If they did not, God would turn from them and they would have an example made of them. Religion was to also be kept in mind during the setting of wages and price regulations (doc. E). Religion was important in the Chesapeake, as well, but not as important as it was in the New England colonies. While New England was Puritan, the Chesapeake colonies were primarily Anglican.
By 1700, their religious practices, family relations, and political differences led them in two different directions. New England was a refuge for religious separatists leaving England, while people who immigrated to the Chesapeake region had no religious motives. John Winthrop states that the Puritan goal was to form "a city upon a hill", which would represent a "pure" community, where Christianity could be pursued (Document A).To New England, religion was considered to be most important thing while the colonists that landed at Jamestown in 1607 were not as religiously inclined as the Puritans. The History of Virginia, written by the leader of the colony John Smith in 1624, describes how hard it was in the first few years at Jamestown (Document F). There was little food, new diseases, lots of quarreling between the settlers and they had many problems with the Indians (Document H).
DBQ ESSAY Q: In what ways did ideas and values held by Puritans influence the political, economic, and social development of the New England colonies from 1630 through the 1660s? In what is known as New England, the beginnings of a singular society was becoming established in the 1630’s-1660’s. The impetus of their migration was religious persecution in England. Their extreme adherence to strict religious rules greatly influenced the development of their political, economic and social aspects. In regards, politics go, the Puritans had some interesting views.
New England was involved in the Pequot War while the settlers of Chesapeake had conflicts with the Powhatan Confederacy. One of the main differences was the people that lived in the colonies. The Chesapeake and New England attracted different types of settlers and, by 1700, the populations differed enormously. In New England, the settlers were white and most of the population included Puritans, Quakers, and Catholics. This was due to the reputation the New England colonies had as a place of religious freedom.
The London Virginia Company, a joint stock company, financed the trip to the New World in hopes of making money off the venture. New England, on the other hand, was founded for religious purposes. The Separatists, a small group of Puritans, broke away from the Anglican Church and were being persecuted in England. Therefore, they headed to the New World in search of religious freedoms. All of the New England colonies, with the exception of Rhode Island, were settled for religious purposes.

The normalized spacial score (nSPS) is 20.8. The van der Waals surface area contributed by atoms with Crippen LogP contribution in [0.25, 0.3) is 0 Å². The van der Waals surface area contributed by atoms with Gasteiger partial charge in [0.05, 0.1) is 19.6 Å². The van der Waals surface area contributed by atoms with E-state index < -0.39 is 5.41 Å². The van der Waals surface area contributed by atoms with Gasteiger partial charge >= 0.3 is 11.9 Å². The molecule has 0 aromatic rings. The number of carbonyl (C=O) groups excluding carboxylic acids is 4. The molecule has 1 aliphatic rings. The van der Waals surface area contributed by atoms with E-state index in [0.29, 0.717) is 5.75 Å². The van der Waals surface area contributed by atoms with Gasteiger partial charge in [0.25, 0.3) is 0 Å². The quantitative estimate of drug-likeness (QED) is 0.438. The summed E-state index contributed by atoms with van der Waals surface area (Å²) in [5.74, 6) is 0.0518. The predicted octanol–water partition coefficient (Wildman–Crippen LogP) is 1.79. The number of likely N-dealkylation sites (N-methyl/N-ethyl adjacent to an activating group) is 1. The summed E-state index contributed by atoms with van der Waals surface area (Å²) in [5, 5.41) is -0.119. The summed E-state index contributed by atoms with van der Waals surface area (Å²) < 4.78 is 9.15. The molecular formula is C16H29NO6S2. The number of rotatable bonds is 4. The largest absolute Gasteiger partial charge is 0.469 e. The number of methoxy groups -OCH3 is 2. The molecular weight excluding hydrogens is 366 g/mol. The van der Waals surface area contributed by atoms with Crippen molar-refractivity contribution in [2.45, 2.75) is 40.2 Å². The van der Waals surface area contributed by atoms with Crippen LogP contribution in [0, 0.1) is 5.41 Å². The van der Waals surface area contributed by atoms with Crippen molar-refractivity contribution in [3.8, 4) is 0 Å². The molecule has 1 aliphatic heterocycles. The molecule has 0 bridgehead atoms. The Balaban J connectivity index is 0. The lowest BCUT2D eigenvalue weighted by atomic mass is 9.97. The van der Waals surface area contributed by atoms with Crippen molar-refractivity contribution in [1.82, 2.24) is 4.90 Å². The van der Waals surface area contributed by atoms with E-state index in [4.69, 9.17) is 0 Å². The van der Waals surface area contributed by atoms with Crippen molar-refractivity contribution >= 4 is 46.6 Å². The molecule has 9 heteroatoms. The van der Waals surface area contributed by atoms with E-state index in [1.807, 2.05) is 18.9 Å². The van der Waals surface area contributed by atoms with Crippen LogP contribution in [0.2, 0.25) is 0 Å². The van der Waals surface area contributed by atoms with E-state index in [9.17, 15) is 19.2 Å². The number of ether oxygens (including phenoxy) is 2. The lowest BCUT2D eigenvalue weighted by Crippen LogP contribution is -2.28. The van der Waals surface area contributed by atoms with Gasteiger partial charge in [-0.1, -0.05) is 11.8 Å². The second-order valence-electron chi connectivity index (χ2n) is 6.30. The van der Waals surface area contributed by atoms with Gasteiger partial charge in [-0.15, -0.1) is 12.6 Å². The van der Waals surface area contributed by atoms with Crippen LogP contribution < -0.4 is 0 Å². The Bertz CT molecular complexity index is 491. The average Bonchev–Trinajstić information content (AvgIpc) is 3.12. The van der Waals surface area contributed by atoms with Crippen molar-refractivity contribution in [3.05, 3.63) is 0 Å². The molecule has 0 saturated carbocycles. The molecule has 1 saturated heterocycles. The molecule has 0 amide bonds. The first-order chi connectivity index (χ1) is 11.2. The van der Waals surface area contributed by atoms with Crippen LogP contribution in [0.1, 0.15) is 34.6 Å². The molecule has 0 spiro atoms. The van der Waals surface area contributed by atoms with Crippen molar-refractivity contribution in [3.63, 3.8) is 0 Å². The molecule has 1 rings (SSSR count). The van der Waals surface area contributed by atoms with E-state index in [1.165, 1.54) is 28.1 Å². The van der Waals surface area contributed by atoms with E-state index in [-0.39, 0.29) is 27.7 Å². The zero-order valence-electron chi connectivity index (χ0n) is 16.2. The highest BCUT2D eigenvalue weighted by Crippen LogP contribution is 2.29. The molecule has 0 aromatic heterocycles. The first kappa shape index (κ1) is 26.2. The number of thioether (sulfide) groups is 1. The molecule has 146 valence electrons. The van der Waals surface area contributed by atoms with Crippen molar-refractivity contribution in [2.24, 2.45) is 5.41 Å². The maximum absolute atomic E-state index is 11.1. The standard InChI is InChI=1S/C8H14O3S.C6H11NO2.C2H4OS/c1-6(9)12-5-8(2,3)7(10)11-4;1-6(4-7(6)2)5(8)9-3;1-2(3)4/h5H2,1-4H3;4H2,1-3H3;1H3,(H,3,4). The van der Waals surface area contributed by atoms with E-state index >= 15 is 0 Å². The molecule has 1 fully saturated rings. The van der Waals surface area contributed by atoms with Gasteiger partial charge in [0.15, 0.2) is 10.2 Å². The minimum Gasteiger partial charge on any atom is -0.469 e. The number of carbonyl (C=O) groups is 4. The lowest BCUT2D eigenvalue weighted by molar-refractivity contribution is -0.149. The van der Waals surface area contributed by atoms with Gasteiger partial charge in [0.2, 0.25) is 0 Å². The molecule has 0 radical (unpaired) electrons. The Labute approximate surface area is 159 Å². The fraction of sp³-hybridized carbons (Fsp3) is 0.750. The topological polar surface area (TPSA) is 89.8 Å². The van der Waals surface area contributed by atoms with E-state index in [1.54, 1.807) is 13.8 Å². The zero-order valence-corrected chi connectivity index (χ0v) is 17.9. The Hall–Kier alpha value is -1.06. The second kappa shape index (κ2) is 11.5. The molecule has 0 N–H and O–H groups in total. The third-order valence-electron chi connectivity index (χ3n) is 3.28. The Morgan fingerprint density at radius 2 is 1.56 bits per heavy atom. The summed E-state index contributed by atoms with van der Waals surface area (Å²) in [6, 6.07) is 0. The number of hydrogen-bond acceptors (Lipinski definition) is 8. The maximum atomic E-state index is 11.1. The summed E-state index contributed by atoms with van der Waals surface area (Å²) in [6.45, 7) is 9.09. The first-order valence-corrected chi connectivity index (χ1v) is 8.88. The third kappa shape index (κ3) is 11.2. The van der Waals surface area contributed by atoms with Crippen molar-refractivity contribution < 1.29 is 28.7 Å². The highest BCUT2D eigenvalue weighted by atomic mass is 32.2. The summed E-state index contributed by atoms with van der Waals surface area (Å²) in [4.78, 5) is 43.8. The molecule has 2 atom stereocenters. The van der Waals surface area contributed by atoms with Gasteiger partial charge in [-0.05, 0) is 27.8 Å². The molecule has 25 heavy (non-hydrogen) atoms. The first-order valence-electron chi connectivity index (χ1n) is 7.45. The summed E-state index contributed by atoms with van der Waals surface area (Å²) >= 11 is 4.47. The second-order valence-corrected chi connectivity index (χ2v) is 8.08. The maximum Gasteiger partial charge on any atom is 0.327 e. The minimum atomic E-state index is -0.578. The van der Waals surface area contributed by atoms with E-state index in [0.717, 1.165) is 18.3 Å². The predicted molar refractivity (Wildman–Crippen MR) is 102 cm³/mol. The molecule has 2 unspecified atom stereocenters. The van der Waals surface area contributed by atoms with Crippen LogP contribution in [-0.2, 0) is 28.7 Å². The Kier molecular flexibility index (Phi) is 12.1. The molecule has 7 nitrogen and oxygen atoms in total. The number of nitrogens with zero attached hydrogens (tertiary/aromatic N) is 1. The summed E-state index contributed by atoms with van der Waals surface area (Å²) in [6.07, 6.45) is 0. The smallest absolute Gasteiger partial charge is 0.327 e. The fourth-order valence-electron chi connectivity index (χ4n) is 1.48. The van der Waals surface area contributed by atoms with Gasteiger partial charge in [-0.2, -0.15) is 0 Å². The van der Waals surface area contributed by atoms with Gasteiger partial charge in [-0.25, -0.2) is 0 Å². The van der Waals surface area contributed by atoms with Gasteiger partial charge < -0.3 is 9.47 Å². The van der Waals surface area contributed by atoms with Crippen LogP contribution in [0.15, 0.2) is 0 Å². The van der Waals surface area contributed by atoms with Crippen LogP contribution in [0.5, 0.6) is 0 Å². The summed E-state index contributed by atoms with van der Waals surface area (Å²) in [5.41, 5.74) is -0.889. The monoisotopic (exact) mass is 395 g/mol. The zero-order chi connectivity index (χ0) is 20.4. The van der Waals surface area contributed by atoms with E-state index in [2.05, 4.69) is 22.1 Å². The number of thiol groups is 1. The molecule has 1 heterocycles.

American Constitutional philosophy was heavily influenced by Enlightenment Ideas from Europe. John Locke’s ideas of the rights to life, liberty, and land persist to this day in the minds of millions of Americans. Thomas Paine’s “Common Sense” was a pamphlet distributed in order to spread dissent towards the British governance of the thirteen colonies. In it, Paine argues that it simply doesn’t make sense for the ruler of a land to live 3000 miles away. This pamphlet, written in simple english so the colonists could understand it, began to plant the seeds of the ideas of home rule.
#1: Analyze the differences between the Spanish settlements in the Southwest and the English Colonies in New England in the seventeenth century in terms of TWO of the following: Politics, Religion, Economic development. The Spanish and English were involved in the New World both religiously and economically. But, their approaches were quite different in many ways, such as time, place, and their actions to the native peoples that lived in the New World. The Spanish were Catholic. They wanted to gain numbers to support Catholicism and show that it is the true religion.
The patriots had various reasons for seeking independence in the fateful years of 1775-1783. These reasons did not materialize instantly but can be traced back to decades earlier. Two revolutionary impulses existed: independence from Britain’s tyrannous rule and the desire to democratize a failing American society and government. Before the French and Indian War, the objective of the British was to regulate trade and in general influence the colonial government. However, Britain achieved these aims in a limited way and did not over-manage the colonies.
Englishmen saw the Chesapeake as a place to make profit. Despite originating from the same area, New England and the Chesapeake evolved into two distinct societies at two different rates. Although New England and the Chesapeake regions were settled largely by people of English origin, by 1700 the regions had evolved into two distinct societies due to demographic, motivational, political, and geographical differences. From the beginning New England and Chesapeake settlers started off creating their colonies disparately. Unlike Puritans of New England, settlers destined for the Chesapeake region migrated individually.
The House was established by the Virginia Company, who created the body as part of an effort to encourage English craftsmen to settle in North America and to make conditions in the colony more agreeable for its current inhabitants. Its first meeting was held in Jamestown, Virginia, on July 30,